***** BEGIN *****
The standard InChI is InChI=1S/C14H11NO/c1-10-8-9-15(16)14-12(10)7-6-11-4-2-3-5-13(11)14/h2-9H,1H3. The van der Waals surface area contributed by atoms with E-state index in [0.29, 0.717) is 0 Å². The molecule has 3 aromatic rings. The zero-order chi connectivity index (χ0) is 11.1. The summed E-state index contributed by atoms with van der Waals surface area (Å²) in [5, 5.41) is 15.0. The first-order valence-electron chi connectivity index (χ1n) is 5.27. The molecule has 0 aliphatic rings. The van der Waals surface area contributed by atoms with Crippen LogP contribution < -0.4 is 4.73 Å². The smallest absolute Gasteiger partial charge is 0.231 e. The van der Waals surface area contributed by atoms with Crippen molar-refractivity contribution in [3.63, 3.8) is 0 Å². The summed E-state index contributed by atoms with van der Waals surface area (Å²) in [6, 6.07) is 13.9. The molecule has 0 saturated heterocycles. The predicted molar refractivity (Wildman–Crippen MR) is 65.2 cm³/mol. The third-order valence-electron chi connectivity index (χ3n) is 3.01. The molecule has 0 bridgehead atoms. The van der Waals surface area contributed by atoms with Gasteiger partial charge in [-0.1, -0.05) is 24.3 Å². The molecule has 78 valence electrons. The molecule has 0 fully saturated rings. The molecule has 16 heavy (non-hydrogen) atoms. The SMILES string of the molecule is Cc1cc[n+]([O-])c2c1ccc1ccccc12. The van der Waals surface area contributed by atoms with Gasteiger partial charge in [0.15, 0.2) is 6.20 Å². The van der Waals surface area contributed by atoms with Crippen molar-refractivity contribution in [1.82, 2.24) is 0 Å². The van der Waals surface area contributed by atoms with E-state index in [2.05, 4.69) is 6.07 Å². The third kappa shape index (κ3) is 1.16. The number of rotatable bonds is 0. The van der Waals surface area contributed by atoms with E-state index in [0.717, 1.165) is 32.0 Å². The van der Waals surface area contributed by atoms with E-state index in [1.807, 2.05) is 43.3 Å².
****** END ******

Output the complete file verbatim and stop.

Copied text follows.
The standard InChI is InChI=1S/C14H11NO/c1-10-8-9-15(16)14-12(10)7-6-11-4-2-3-5-13(11)14/h2-9H,1H3. The van der Waals surface area contributed by atoms with E-state index in [0.29, 0.717) is 0 Å². The molecule has 3 aromatic rings. The zero-order chi connectivity index (χ0) is 11.1. The summed E-state index contributed by atoms with van der Waals surface area (Å²) in [5, 5.41) is 15.0. The first-order valence-electron chi connectivity index (χ1n) is 5.27. The molecule has 0 aliphatic rings. The van der Waals surface area contributed by atoms with Crippen LogP contribution < -0.4 is 4.73 Å². The smallest absolute Gasteiger partial charge is 0.231 e. The van der Waals surface area contributed by atoms with Crippen molar-refractivity contribution in [3.63, 3.8) is 0 Å². The summed E-state index contributed by atoms with van der Waals surface area (Å²) in [6, 6.07) is 13.9. The molecule has 0 saturated heterocycles. The predicted molar refractivity (Wildman–Crippen MR) is 65.2 cm³/mol. The third-order valence-electron chi connectivity index (χ3n) is 3.01. The molecule has 0 bridgehead atoms. The van der Waals surface area contributed by atoms with Gasteiger partial charge in [-0.1, -0.05) is 24.3 Å². The molecule has 78 valence electrons. The molecule has 0 fully saturated rings. The molecule has 16 heavy (non-hydrogen) atoms. The SMILES string of the molecule is Cc1cc[n+]([O-])c2c1ccc1ccccc12. The van der Waals surface area contributed by atoms with Gasteiger partial charge in [0.15, 0.2) is 6.20 Å². The van der Waals surface area contributed by atoms with Crippen molar-refractivity contribution in [1.82, 2.24) is 0 Å². The van der Waals surface area contributed by atoms with E-state index in [2.05, 4.69) is 6.07 Å². The third kappa shape index (κ3) is 1.16. The number of rotatable bonds is 0. The van der Waals surface area contributed by atoms with E-state index in [0.717, 1.165) is 32.0 Å². The van der Waals surface area contributed by atoms with E-state index in [1.807, 2.05) is 43.3 Å².